Play Live Radio
Next Up:
0:00 0:00
Available On Air Stations
Supported by


Scott Dickensheets

A fairly typical patch of Downtown sidewalk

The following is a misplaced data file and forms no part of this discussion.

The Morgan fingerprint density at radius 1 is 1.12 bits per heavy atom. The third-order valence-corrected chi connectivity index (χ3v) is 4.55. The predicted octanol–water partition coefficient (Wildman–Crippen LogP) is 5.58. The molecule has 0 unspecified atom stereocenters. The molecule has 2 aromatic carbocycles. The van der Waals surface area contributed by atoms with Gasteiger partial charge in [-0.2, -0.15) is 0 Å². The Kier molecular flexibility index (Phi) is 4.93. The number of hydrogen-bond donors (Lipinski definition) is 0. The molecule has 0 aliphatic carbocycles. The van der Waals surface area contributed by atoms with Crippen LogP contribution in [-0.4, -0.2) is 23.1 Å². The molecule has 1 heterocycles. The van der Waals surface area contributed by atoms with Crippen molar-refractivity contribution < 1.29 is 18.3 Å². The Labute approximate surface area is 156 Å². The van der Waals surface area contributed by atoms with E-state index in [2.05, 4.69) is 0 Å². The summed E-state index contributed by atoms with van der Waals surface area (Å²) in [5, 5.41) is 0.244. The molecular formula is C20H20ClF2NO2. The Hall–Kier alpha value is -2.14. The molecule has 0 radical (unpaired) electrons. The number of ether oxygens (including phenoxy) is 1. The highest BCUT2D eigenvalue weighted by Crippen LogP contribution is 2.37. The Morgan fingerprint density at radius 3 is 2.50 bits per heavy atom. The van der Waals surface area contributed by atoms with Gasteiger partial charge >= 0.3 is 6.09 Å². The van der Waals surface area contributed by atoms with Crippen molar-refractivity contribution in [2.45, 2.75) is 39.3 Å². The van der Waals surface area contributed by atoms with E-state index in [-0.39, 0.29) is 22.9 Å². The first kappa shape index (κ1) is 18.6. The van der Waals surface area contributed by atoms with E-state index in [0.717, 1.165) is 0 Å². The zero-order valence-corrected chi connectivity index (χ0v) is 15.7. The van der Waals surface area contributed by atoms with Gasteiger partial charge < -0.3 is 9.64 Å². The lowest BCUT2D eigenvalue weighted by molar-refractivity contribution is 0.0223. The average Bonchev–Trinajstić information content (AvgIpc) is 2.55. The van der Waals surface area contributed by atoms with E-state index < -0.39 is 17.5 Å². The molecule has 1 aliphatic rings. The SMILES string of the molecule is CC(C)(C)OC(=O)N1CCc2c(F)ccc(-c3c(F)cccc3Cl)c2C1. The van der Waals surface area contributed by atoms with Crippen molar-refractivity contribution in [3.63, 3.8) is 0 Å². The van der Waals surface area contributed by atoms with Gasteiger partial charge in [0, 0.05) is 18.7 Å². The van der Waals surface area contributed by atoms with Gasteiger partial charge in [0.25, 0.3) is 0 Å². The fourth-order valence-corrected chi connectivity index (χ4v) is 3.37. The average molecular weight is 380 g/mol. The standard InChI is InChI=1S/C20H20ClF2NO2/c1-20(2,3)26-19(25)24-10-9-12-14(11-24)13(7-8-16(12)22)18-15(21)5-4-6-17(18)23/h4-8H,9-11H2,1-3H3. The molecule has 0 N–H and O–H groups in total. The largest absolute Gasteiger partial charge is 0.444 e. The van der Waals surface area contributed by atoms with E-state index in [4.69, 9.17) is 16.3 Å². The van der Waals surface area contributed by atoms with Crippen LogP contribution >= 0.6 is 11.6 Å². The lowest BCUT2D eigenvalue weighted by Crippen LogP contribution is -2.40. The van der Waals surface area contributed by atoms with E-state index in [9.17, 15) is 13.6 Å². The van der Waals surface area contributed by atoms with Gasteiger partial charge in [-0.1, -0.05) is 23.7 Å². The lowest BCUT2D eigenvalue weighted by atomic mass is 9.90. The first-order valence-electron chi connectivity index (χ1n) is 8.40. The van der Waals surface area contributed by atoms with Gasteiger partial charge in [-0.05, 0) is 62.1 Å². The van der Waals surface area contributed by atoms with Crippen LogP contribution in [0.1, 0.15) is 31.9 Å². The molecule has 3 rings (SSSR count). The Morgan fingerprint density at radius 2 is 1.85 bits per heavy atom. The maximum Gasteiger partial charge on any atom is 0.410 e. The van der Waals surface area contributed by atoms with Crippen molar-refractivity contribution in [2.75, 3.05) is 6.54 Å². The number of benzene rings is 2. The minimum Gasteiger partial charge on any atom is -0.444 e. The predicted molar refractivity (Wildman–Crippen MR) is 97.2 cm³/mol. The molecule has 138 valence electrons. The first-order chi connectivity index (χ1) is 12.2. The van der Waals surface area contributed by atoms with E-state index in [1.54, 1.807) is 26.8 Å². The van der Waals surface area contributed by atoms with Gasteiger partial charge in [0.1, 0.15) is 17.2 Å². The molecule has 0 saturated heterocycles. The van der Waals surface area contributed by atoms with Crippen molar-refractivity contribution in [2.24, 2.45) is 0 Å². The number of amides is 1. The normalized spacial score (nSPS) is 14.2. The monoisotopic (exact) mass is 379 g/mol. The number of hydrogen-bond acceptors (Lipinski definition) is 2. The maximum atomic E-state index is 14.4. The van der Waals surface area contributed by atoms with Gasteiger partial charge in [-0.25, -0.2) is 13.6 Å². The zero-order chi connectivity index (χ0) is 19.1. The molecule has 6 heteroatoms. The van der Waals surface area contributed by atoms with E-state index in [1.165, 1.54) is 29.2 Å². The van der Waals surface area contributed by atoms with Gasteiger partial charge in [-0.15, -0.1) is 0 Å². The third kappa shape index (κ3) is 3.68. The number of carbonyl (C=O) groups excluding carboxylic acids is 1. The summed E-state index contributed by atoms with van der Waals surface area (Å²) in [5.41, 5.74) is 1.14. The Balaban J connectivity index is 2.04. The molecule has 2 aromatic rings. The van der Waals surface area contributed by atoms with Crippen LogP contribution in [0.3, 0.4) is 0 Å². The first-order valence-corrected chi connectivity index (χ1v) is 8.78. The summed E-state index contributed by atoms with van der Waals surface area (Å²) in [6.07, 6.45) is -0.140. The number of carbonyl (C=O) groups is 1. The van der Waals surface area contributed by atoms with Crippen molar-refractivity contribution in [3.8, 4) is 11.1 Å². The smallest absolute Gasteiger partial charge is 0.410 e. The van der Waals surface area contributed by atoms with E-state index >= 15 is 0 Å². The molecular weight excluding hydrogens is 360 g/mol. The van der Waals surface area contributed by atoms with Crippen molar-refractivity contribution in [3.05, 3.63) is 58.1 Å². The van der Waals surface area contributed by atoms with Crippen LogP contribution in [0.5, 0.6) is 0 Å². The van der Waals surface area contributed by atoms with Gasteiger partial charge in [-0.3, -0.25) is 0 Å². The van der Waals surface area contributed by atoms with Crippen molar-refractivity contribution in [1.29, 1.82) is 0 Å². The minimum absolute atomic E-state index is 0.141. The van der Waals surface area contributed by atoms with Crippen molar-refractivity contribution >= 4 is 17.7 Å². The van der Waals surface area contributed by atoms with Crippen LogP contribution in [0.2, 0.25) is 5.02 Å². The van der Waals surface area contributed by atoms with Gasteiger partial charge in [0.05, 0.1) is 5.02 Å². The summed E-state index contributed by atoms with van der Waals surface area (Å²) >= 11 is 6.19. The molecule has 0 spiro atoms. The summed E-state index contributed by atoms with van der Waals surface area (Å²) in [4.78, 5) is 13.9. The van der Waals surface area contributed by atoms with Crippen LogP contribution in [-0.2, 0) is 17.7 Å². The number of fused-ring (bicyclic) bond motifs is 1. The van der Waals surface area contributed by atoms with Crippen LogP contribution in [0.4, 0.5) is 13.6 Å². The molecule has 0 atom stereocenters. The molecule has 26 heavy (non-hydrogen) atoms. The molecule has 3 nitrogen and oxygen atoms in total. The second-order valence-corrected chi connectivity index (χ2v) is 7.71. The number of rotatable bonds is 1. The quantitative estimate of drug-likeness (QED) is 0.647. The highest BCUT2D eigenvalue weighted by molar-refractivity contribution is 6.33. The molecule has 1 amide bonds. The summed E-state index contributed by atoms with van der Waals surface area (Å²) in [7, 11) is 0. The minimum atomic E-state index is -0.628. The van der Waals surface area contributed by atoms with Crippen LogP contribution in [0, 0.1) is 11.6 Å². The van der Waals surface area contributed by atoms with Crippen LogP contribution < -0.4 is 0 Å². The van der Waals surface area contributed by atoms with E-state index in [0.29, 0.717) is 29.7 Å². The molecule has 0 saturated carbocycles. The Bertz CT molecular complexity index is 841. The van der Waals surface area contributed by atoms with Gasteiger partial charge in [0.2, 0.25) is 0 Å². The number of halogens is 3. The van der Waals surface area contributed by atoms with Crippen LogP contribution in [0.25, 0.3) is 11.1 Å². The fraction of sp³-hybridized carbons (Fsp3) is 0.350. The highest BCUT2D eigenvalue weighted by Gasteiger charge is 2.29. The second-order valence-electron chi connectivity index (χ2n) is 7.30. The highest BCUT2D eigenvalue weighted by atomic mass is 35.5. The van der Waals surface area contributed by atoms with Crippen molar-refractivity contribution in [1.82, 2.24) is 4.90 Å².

Lately, as I walk to and from Desert Companion’s temporary Downtown office, I’ve been wondering about the etymology of the stains on these crusty sidewalks. Every segment of concrete presents an incredible density of splotches, dribbles, smears, drips, smudges, blots, spots, blemishes, splatters, blotches, splashes — some are dark, some faint, some a battered shade of whitish. Their swirled layering invites a facile but not wholly inaccurate comparison to Jackson Pollock. It’s engrossing (and just gross) to imagine all the potential sources of these marks: spilled booze or soda or juice, spit, spit tobacco, oily residues tracked over from the asphalt, ink, hobo urine, dog and cat urine, feces from many species (including, ugh, human?), vomit, human blood, pigeon blood, snot, chemicals, gum, dropped food ... what, I wonder, would a forensic chemist would make of the riot of molecular grime clinging to this cement? Or, for that matter, a forensic storyteller? Each stain represents a point in a narrative of some kind — something specific happening. Most of them utterly forgettable (a hawked loogie, a dumped Coke, a pigeon with diarrhea), sometimes more fraught (a tourist barfing up a night’s worth of El Cortez whisky; someone bleeding after a parking-garage fistfight), but each one leaving behind its own gunky residue, all freckled together in strata of unknowable story. But there have to be a few doozies, right? How many separate incidents did it take to gunk up this single patch of sidewalk? Over how much time? And what about the next square over? Scott Dickensheets